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06 November 2009
When restructuring an insolvent company, it is often necessary to divest all or part of its business. Such a sale is possible only if the purchaser is aware of the liabilities that come with the assets. In a July 16 2009 decision the Austrian Supreme Court clarified the purchaser's liability for outstanding rent payments.
The plaintiff had let premises to the tenant, from which it operated its business. The tenant defaulted on the rent payments and subsequently filed for insolvency.
The defendant was interested in acquiring the tenant's business. As a first step the defendant leased the business (and indirectly also the premises) for three months. Under the terms of the lease, the ongoing rent payments were to be paid directly to the landlord in order not to endanger the rent agreement. After the expiry of the lease, the defendant bought the tenant's business by way of an asset deal. This had two consequences. First, pursuant to Section 12a of the Rent Act, the acquirer of a business automatically enters into the rent agreement as a new tenant, irrespective of the landlord's and/or the seller's consent. Consequently, the acquirer is liable for the seller's debts owed to the landlord in connection with the rent agreement. Further, the landlord is entitled to increase the rent unilaterally to market levels. Second, pursuant to Section 1409a of the Civil Code, the acquirer of a business by way of an asset deal is not liable for the seller's debts if the assets are bought from an insolvent seller.
The plaintiff argued that Section 12a of the Rent Act is the narrower provision and therefore should prevail, rendering the defendant liable for the previous tenant's debts. The defendant argued that Section 1409a of the Civil Code should prevail, removing its liability for the insolvent seller's debts.
The court held in favour of the defendant, arguing that Section 1409a of the Civil Code should prevail as the purpose of this provision is to facilitate the recapitalization of a company by allowing the assets to be sold without the purchaser assuming the liabilities of the insolvent seller.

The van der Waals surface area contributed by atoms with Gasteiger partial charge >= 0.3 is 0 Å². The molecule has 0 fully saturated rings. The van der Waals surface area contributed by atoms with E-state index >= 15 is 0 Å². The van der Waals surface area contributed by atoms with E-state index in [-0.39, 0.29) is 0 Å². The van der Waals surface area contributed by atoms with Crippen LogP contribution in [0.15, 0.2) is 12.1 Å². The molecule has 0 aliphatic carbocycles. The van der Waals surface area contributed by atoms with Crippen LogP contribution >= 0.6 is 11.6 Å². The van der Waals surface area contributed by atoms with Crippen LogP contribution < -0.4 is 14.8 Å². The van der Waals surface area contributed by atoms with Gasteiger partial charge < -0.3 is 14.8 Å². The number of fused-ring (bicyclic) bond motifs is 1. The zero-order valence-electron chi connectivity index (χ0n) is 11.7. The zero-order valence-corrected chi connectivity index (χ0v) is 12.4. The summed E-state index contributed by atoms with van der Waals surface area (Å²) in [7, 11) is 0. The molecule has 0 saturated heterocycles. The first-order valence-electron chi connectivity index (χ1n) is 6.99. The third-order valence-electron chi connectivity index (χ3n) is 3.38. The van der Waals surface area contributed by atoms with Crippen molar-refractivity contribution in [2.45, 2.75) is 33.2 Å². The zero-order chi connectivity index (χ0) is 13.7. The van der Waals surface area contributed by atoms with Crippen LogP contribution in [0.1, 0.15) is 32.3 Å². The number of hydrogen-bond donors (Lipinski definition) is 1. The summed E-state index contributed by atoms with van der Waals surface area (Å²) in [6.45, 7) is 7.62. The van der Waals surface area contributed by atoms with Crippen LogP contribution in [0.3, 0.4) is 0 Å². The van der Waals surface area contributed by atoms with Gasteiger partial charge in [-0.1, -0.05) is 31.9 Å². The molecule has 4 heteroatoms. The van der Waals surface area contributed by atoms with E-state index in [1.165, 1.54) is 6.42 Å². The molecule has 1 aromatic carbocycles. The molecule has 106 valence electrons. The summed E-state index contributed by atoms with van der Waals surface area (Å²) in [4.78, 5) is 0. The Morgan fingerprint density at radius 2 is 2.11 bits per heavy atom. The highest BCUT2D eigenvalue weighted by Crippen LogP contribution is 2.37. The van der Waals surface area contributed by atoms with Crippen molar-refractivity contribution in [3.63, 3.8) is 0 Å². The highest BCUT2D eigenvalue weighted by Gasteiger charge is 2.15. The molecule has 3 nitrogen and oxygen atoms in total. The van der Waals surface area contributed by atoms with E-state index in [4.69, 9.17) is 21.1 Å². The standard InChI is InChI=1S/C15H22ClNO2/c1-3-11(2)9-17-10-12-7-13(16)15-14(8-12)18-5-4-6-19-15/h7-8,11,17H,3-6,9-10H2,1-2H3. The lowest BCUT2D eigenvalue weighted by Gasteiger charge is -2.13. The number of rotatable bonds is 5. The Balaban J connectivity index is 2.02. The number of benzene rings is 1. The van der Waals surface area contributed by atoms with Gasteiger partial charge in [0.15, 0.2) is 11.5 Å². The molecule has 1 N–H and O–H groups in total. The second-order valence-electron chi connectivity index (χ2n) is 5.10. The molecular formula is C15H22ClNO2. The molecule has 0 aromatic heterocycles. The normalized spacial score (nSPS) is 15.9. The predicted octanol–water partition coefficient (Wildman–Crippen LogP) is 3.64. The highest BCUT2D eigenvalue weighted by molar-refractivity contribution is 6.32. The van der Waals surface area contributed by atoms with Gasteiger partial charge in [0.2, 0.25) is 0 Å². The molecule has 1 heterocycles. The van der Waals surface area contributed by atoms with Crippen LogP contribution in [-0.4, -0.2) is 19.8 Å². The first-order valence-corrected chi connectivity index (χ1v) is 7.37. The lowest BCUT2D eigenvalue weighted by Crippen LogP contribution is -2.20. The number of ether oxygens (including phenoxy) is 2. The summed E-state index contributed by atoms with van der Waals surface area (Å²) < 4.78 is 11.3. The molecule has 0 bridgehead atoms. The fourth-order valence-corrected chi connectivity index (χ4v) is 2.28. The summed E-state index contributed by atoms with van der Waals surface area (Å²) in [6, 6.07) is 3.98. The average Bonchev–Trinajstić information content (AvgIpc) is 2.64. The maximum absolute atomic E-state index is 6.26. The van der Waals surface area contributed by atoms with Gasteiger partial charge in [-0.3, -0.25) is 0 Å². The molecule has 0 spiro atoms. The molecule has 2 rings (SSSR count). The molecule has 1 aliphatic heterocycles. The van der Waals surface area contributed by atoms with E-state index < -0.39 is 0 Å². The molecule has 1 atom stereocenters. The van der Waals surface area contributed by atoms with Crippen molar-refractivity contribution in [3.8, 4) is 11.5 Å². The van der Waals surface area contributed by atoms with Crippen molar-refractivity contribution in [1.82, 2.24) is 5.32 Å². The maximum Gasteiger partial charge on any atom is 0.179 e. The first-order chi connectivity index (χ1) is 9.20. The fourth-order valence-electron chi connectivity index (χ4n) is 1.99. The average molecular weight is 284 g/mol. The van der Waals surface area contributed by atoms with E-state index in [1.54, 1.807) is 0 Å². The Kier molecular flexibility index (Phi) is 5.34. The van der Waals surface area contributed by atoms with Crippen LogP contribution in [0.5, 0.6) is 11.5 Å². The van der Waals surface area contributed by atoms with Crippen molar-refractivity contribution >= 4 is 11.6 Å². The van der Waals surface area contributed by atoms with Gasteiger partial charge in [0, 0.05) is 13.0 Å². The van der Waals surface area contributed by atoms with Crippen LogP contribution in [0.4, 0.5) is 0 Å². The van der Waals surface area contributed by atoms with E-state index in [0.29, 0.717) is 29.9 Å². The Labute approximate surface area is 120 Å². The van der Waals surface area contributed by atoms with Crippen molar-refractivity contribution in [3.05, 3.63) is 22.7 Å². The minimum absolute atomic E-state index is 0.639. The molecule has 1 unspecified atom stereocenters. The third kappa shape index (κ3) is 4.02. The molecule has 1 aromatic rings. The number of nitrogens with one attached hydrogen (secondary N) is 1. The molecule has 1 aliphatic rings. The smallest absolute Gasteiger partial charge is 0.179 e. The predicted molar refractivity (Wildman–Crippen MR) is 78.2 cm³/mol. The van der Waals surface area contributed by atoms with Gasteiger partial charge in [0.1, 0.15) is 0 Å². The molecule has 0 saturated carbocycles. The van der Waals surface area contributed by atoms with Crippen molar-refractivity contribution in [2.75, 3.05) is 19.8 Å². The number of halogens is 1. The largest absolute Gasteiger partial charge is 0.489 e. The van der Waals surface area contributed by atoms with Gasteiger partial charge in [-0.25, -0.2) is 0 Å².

The court seems to grant the tenant the best of both worlds by allowing the acquirer to enter automatically into the lease in accordance with Section 12a of the Rent Act and at the same time removing the acquirer's liability for past rent payments in accordance with Section 1409a of the Civil Code.
Despite this small flaw in its reasoning, the decision is to be welcomed as it is usually not possible to sell a business without the underlying rent agreement or to sell a business if the buyer has to assume liability for outstanding rent payments. If the court had ruled otherwise, the landlord could have held the other creditors to ransom by refusing to consent to a transfer of the rent agreement or by refusing to waive the outstanding rent payments in full or in part.
For further information on this topic please contact Nikolaus Pitkowitz or Martin Foerster at Graf & Pitkowitz Rechtsanwälte GmbH by telephone (+43 1 401 17 0), fax (+43 1 401 17 40) or email (firstname.lastname@example.org or email@example.com). The Graf & Pitkowitz Rechtsanwälte GmbH website can be accessed at www.gmp.at.
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